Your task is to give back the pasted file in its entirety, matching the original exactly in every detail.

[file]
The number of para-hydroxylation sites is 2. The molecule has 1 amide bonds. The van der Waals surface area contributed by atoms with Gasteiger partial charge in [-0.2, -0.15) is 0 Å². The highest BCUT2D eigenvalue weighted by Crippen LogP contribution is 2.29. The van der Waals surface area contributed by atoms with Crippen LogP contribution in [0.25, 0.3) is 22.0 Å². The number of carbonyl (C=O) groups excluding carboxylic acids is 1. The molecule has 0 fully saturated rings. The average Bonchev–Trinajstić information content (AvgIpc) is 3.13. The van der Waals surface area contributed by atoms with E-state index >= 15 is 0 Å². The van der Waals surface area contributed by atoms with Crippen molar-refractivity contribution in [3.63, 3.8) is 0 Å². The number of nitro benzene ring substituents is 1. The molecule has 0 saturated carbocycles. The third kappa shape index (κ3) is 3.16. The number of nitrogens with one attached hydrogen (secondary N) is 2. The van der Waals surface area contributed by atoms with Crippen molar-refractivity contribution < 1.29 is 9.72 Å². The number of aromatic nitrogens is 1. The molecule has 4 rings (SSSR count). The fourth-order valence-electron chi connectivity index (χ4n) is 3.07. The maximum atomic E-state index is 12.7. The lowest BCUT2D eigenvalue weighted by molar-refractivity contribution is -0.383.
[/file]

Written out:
The number of para-hydroxylation sites is 2. The molecule has 1 amide bonds. The van der Waals surface area contributed by atoms with Gasteiger partial charge in [-0.2, -0.15) is 0 Å². The highest BCUT2D eigenvalue weighted by Crippen LogP contribution is 2.29. The van der Waals surface area contributed by atoms with Crippen LogP contribution in [0.25, 0.3) is 22.0 Å². The number of carbonyl (C=O) groups excluding carboxylic acids is 1. The molecule has 0 fully saturated rings. The average Bonchev–Trinajstić information content (AvgIpc) is 3.13. The van der Waals surface area contributed by atoms with E-state index >= 15 is 0 Å². The van der Waals surface area contributed by atoms with Crippen molar-refractivity contribution in [3.63, 3.8) is 0 Å². The number of nitro benzene ring substituents is 1. The molecule has 0 saturated carbocycles. The third kappa shape index (κ3) is 3.16. The number of nitrogens with one attached hydrogen (secondary N) is 2. The van der Waals surface area contributed by atoms with Crippen molar-refractivity contribution < 1.29 is 9.72 Å². The number of aromatic nitrogens is 1. The molecule has 4 rings (SSSR count). The fourth-order valence-electron chi connectivity index (χ4n) is 3.07. The maximum atomic E-state index is 12.7. The lowest BCUT2D eigenvalue weighted by molar-refractivity contribution is -0.383.